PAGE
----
While last year was a lackluster year for U.S. food and beverage retail sales, many of the industry’s top performers in 2016 generated growth by delivering on the consumers’ desire for convenient nutrition and for indulgences such as confectionery and alcohol, according to new research from The Boston Consulting Group (BCG) and IRI Worldwide.
Companies such as Blue Diamond, BodyArmor, Califia Farms, Bragg and The Wonderful Company, which market convenient foods and “functional" beverages that contain plant-based ingredients that promote nutrition or aim at boosting energy, were among the CPG growth leaders in 2016. Also among the industry’s best performers were companies that derive much of their sales from indulgences, such as Mars, Hershey’s, PepsiCo, Hostess and Constellation Brands. Sales of ice cream, spirits, wine, and salty snacks all grew by 4 percent to 5 percent—about three times faster than retail sales in the U.S. CPG industry overall.
Other CPG industry best performers were large and midsize companies, such as Johnson & Johnson and Unilever, which acquired small makers of health-minded foods and beverages and even personal care products containing natural ingredients. Data also found health and beauty aids that convey “wellness" were one of the strong CPG growth categories in 2016.
“Our research shows that the growing popularity of convenient nutrition and wellness remains one of the most powerful trends in the U.S. consumer packaged goods industry," said Jim Brennan, a BCG partner and co-author of the study. “But this does not mean that American consumers’ craving for indulgences has diminished."
The findings were based on the fifth annual analysis by BCG and IRI of the growth performance of more than 400 CPG companies with annual U.S. retail sales of more than $100 million in measured retail channels. The channels include grocery, drug, mass-merchandise and convenience stores. The study included both public and private CPG companies and focused on what consumers actually bought in measured channels, as opposed to what factories shipped. Research revealed U.S. CPG retail sales in measured channels rose by only 1.4 percent, to $681 billion, compared to 3 percent in 2015. The sluggish sales growth was due primarily to price deflation—rather than lower unit sales. Price growth dropped to 0.8 percent overall in 2016, largely because of shifts in prices for commodities such as milk and eggs, after rising to 2.3 percent on average in the previous four years. Rising online purchases also contributed to slower CPG sales growth in conventional retail stores.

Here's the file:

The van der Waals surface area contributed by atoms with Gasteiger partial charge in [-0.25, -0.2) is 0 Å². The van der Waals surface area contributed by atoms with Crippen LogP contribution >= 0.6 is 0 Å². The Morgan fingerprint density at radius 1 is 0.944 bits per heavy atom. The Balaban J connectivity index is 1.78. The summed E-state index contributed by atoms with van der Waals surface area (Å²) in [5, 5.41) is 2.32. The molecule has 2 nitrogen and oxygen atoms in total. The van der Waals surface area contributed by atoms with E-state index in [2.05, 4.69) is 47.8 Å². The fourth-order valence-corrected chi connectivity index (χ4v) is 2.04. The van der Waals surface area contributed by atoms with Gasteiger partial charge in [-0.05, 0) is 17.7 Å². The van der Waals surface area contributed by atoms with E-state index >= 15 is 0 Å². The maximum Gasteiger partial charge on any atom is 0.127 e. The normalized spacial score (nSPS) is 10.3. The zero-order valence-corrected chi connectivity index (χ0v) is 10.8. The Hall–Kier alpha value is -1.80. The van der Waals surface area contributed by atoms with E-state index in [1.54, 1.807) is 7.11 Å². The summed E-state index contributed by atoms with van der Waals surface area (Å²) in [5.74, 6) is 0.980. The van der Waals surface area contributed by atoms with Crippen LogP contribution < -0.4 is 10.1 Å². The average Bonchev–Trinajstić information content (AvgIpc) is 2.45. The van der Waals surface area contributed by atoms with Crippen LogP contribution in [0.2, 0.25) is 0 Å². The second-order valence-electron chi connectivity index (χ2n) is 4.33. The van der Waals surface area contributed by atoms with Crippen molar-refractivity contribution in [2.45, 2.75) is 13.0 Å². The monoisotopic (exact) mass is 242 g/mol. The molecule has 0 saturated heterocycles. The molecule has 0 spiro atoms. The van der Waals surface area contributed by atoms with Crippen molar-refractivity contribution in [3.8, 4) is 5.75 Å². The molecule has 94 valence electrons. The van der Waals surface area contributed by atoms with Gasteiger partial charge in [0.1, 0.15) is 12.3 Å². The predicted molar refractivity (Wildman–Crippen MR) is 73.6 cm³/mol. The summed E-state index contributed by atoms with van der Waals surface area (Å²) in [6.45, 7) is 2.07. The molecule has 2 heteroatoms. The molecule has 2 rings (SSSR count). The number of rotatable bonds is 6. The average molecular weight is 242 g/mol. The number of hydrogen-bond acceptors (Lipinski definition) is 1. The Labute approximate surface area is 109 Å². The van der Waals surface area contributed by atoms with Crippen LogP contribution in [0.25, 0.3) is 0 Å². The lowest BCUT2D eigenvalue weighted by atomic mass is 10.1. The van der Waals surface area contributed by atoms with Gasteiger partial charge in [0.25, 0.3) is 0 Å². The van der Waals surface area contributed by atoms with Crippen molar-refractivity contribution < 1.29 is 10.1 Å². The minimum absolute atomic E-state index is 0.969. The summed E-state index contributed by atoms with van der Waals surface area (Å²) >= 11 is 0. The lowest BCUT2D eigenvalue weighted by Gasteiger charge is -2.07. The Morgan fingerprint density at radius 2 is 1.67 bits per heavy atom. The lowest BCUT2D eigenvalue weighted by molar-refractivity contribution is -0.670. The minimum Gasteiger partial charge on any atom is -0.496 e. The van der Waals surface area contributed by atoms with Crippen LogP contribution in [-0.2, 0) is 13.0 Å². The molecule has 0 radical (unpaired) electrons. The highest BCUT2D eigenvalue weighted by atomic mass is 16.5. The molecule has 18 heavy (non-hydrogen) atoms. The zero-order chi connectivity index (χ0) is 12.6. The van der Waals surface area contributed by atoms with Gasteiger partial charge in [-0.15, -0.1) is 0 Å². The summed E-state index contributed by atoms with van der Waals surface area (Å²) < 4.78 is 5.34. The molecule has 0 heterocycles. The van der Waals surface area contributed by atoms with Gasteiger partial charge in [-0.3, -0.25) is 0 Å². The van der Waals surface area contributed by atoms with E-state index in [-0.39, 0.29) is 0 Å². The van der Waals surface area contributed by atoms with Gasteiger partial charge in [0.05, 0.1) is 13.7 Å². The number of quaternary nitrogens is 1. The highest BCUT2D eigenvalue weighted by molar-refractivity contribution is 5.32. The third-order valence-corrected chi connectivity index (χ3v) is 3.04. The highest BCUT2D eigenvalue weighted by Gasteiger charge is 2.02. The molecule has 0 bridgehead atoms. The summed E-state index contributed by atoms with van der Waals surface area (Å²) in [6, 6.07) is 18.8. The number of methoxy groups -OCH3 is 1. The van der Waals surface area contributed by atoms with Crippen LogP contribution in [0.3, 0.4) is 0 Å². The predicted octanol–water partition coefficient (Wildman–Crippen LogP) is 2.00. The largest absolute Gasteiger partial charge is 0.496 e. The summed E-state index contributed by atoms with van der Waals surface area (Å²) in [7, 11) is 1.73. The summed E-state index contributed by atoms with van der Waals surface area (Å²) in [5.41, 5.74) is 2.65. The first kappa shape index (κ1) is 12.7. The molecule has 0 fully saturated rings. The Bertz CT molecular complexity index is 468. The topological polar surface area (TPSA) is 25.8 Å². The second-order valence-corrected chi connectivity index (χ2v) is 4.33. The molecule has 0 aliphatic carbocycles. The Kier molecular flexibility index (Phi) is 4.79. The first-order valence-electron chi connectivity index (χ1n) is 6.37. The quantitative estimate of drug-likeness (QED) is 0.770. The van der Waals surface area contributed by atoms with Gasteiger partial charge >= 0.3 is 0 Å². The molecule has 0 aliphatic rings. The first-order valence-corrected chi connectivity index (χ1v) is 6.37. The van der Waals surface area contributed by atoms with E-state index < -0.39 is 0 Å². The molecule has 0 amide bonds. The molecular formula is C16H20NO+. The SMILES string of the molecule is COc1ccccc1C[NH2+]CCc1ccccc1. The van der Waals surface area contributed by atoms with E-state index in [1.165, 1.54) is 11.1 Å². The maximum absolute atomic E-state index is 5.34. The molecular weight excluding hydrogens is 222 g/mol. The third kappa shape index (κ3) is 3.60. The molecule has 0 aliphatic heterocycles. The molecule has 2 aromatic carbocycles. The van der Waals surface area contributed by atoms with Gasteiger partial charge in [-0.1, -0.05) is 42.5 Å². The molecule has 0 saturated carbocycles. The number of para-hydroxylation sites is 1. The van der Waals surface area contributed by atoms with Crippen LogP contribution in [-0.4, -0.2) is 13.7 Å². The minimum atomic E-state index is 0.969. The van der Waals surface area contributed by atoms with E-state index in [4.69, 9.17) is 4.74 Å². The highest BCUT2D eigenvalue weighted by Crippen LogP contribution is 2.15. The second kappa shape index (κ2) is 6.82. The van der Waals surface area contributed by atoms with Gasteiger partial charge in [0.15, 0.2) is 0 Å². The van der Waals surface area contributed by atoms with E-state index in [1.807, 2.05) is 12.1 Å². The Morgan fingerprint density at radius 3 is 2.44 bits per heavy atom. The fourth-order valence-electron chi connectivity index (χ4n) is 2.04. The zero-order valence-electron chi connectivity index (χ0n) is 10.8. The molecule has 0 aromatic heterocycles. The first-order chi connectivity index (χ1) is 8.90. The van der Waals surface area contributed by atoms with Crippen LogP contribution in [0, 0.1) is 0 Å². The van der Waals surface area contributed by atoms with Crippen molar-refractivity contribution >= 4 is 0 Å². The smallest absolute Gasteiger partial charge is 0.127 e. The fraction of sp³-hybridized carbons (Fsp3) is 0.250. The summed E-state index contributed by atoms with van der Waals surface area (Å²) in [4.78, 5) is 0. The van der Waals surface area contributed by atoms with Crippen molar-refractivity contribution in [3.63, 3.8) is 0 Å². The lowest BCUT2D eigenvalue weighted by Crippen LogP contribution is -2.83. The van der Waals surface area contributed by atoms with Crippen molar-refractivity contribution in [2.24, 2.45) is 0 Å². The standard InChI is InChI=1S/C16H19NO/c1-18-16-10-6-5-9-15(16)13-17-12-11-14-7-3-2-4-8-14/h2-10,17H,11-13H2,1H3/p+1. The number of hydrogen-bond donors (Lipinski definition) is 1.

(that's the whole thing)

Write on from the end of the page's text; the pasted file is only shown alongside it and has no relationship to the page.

The growth leaders were able to boost their revenue with higher unit sales, as well as through pricing strategies and management of their product mix. In the rest of the CPG industry, by contrast, unit sales fell.
Reynolds American topped the CPG growth-leader list of large companies for the second year in a row, followed by Johnson & Johnson, Tyson Foods, Grupo Bimbo and Mars. Leaders among midsize companies included Chobani, Hostess, Energizer Holdings, Constellation Brands and Starbucks. Growth leaders in small companies were BodyArmor, Idahoan Foods, Bragg, Bai Brands, and Daisy. The research also found that companies with sales of less than $1 billion boosted their share of the US CPG market from 25 percent in 2015 to 25.6 percent in 2016. Over the past five years, large companies have ceded over three percentage points in share—or around $20 billion in industry sales—to small ones.
“Functional beverages"—nonalcoholic drinks promoted as having a purpose, such as improving health, boosting energy, or managing weight—was one of the hottest categories of 2016. The best performer among small CPG companies, for example, was BodyArmor, a premium sports drink brand in which basketball legend Kobe Bryant is a major shareholder. Plant-based food and beverage brands also are well represented on the lists of growth leaders. Califia Farms, for example, markets beverages with ingredients such as almond and macadamia milk, ginger, turmeric and Central American coffee sourced by direct trade.
One important trend in 2016 was that large and midsize companies acquired personal care and food and beverage brands with wellness themes. Unilever, for example, bought Seventh Generation, a brand of eco-friendly cleaning and personal care products. Johnson & Johnson bought OGX, whose line of personal care products includes ingredients such as coconut oil, bamboo fiber and tsubaki blossom. Dr. Pepper Snapple Group recently completed the acquisition of Bai Brands, whose line includes enhanced water, carbonated flavored water, coconut water, and premium ready-to-drink teas.
“Even in a sluggish market, the CPG growth leaders show that opportunities abound for companies that understand evolving consumer preferences and build a strategy to capture the opportunities," said Peri Edelstein, a BCG partner and a coauthor of the study. “The key to sustained success in this rapidly evolving market is to follow consumers around the clock and compete in the marketplace with the mentality of a startup."